A-Levels vs GCSEs: What's the Difference?

5. Pass rate

If we talk about the pass rates, it is quite surprising that the pass percentage of A-levels is quite higher when compared to the GCSE. The percentage rate for A-levels is 97.6% and for GCSEs is 66.9%. By seeing the pass rate you might get confused if A-levels are actually harder than GCSE or not. Well, the first reason is that the passing grade for A-level is A*-6 and for GCSE is A*-C which is quite higher than the A-level.

The second reason why the pass rate of A-level is higher is because of the choices of the students. The students who take A-levels, take them by their own choice. Though this is not necessary with the GCSEs. 

6. Your independent study

When you are taking up your GCSEs, you will get teachers who will be there for you to help you get a pass in it. Your GCSE result is due to your teachers. If you are studying a subject like GCSE maths, and want to have result faster, you must take it online. Thus in these exams, you will not need to do a lot of independent studies. But this is not a similar case for your A-levels.

During your A-levels, you will get both types of teachers helpful as well as those who will not be so determined towards your A-levels. At such times it is your duty and responsibility to take care of your grades. You will need to do a lot of independent study at such times. There are two years in completing the A-levels and you will have to do independent study for both years.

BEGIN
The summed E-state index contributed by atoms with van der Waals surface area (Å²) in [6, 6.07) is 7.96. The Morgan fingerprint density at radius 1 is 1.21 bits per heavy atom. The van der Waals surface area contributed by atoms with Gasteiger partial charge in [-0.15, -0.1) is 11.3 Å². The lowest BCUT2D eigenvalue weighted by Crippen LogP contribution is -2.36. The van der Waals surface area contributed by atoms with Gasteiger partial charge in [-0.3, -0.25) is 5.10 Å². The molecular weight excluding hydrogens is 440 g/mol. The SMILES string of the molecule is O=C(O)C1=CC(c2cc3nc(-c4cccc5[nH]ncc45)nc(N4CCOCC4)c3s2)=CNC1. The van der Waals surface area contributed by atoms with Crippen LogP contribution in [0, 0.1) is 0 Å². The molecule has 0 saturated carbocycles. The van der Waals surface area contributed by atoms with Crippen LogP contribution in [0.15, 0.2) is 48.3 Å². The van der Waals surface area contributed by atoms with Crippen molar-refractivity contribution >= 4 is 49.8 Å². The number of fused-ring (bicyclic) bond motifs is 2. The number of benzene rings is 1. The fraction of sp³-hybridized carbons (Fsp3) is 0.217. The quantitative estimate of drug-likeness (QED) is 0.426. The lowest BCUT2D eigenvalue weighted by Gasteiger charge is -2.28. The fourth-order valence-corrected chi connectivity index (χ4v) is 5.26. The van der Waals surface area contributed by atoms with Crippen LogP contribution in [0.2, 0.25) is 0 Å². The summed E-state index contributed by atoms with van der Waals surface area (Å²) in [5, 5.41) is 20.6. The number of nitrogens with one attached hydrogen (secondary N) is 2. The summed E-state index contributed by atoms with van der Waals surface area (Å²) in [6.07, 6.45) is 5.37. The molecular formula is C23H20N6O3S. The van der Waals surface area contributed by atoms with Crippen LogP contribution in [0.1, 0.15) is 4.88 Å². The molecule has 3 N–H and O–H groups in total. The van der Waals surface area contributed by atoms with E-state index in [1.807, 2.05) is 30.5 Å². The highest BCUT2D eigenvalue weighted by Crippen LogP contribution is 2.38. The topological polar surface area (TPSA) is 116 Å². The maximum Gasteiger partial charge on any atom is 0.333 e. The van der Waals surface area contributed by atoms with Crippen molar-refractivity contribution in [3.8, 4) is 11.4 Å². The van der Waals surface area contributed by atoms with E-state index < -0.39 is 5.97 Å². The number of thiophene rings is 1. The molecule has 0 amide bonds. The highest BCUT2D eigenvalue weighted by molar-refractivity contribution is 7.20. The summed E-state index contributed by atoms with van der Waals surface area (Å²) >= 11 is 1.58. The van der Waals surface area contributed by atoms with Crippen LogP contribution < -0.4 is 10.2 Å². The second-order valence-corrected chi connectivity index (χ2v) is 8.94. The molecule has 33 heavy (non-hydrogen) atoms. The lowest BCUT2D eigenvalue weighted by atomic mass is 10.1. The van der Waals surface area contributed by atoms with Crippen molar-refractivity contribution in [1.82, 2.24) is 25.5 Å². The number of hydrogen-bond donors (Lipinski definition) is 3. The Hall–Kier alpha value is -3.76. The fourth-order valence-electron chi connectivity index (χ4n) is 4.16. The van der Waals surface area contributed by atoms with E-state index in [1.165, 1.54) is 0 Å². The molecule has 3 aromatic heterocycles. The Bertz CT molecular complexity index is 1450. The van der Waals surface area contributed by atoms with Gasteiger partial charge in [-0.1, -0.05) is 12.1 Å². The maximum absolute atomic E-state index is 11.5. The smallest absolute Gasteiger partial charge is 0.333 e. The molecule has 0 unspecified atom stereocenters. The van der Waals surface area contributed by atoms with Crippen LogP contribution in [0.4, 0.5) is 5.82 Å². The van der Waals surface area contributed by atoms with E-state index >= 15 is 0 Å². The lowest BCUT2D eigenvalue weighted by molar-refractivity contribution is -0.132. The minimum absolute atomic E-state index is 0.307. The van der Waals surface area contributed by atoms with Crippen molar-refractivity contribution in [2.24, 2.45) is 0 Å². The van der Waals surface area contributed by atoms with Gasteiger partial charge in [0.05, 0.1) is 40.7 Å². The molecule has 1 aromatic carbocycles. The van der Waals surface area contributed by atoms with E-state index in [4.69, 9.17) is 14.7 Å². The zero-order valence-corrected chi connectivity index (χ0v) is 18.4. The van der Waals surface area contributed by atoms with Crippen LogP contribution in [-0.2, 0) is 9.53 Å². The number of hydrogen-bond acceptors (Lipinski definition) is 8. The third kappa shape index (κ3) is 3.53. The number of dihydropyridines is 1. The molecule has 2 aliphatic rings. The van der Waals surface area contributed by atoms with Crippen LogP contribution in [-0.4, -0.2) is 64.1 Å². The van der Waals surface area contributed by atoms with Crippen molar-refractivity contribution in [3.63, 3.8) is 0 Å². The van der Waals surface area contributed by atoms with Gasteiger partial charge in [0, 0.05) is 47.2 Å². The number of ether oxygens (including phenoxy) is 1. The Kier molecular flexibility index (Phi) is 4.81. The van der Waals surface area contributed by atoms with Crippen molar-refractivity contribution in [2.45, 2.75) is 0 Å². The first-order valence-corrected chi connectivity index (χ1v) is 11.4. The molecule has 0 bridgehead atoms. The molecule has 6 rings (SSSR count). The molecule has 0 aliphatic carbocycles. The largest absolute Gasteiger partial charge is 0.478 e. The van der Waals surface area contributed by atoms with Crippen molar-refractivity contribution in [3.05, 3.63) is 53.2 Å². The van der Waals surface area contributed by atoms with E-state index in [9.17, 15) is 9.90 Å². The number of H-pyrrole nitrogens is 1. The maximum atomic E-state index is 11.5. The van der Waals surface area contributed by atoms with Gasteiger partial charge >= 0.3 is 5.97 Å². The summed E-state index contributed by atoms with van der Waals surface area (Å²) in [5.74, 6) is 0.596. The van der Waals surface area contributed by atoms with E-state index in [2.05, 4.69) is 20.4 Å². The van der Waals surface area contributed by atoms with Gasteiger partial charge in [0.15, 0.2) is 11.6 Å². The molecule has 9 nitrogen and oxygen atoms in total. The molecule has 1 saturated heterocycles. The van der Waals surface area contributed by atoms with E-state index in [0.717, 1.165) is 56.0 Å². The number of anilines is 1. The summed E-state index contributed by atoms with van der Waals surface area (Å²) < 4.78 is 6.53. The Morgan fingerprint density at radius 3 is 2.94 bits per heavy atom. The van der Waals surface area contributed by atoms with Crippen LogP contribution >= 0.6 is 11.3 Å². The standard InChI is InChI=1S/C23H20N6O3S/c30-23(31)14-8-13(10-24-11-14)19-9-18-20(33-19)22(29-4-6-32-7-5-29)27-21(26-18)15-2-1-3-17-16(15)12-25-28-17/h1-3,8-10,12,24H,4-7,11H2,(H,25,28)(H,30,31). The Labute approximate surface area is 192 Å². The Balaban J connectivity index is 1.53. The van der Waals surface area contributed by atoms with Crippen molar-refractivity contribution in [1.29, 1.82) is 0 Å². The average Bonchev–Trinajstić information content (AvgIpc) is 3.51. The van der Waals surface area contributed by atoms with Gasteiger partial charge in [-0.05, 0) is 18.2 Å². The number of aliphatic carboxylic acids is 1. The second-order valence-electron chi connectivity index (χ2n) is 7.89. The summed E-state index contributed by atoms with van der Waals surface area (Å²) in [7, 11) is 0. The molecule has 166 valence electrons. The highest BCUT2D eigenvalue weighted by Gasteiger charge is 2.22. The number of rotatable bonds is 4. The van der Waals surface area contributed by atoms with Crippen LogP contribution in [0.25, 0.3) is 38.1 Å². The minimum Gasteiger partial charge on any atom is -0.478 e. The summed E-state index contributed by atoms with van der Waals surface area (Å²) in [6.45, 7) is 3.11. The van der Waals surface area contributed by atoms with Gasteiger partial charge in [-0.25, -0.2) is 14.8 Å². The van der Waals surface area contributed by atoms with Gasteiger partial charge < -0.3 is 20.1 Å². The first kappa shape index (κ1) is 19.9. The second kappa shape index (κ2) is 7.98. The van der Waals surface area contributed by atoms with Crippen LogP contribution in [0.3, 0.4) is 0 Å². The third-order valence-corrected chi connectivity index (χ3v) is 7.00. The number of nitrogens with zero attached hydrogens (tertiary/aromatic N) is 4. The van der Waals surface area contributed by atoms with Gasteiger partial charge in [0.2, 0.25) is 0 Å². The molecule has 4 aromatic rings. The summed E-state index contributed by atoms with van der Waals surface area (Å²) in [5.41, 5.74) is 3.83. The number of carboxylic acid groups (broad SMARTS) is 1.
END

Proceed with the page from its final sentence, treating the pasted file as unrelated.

A-Levels vs GCSEs: What's the Difference?

7. Extra Help

The next difference is about where you can find extra study material for your exam. Your independent studies have a great impact on your exams. But to study independently it is important to have related material. You will find a lot of study material for both the GCSE and A-level online. Along with it, you will get a lot of textbooks that you will get to study. Though you can find A-level study material more easily as that are the exams that require a lot of independent studies. However, you must remember that you will have to study it for further education.

8. Time taken

Generally, GCSEs are the subjects that you will be studying for 5 years through your schools. Whereas, A-levels are generally taken for 2 years and you will have to study 3 different A-levels. This means that to complete your GCSEs you will need to spend extra time than you will be spending completing your A-levels. You can also retake this qualification at any age you want to.


Both GCSE and A-levels are tough exams. They are the base to enter your college and university respectively. Having good grades in your A-levels and GCSE also helps you to get your dream job as well. Though these are important exams there are various differences like the level of the exam, when they are taken, time completion, etc. Also, both exams are quite tough, however, it also depends upon which A-level you are choosing. Choosing tough A-levels will take your more independent study time than the easy ones and the same is the case for GCSEs.